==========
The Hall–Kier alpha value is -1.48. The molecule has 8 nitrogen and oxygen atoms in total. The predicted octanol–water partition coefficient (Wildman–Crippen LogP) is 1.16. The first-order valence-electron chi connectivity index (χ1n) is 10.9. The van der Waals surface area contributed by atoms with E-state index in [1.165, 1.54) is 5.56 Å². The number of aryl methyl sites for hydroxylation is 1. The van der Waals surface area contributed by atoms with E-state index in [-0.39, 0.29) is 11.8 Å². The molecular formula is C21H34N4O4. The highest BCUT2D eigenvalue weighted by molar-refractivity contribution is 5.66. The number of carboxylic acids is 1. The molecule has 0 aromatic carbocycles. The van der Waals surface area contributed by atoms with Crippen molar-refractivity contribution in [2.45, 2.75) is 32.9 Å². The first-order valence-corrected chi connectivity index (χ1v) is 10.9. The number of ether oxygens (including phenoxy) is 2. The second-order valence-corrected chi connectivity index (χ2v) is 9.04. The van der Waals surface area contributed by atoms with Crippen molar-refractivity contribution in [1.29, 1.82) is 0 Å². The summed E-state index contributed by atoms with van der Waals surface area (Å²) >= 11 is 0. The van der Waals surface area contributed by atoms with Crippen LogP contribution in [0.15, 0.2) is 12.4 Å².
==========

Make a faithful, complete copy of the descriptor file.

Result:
The Hall–Kier alpha value is -1.48. The molecule has 8 nitrogen and oxygen atoms in total. The predicted octanol–water partition coefficient (Wildman–Crippen LogP) is 1.16. The first-order valence-electron chi connectivity index (χ1n) is 10.9. The van der Waals surface area contributed by atoms with E-state index in [1.165, 1.54) is 5.56 Å². The number of aryl methyl sites for hydroxylation is 1. The van der Waals surface area contributed by atoms with E-state index in [-0.39, 0.29) is 11.8 Å². The molecular formula is C21H34N4O4. The highest BCUT2D eigenvalue weighted by molar-refractivity contribution is 5.66. The number of carboxylic acids is 1. The molecule has 0 aromatic carbocycles. The van der Waals surface area contributed by atoms with Crippen molar-refractivity contribution in [2.45, 2.75) is 32.9 Å². The first-order valence-corrected chi connectivity index (χ1v) is 10.9. The number of ether oxygens (including phenoxy) is 2. The second-order valence-corrected chi connectivity index (χ2v) is 9.04. The van der Waals surface area contributed by atoms with Crippen molar-refractivity contribution in [1.29, 1.82) is 0 Å². The summed E-state index contributed by atoms with van der Waals surface area (Å²) >= 11 is 0. The van der Waals surface area contributed by atoms with Crippen LogP contribution in [0.15, 0.2) is 12.4 Å².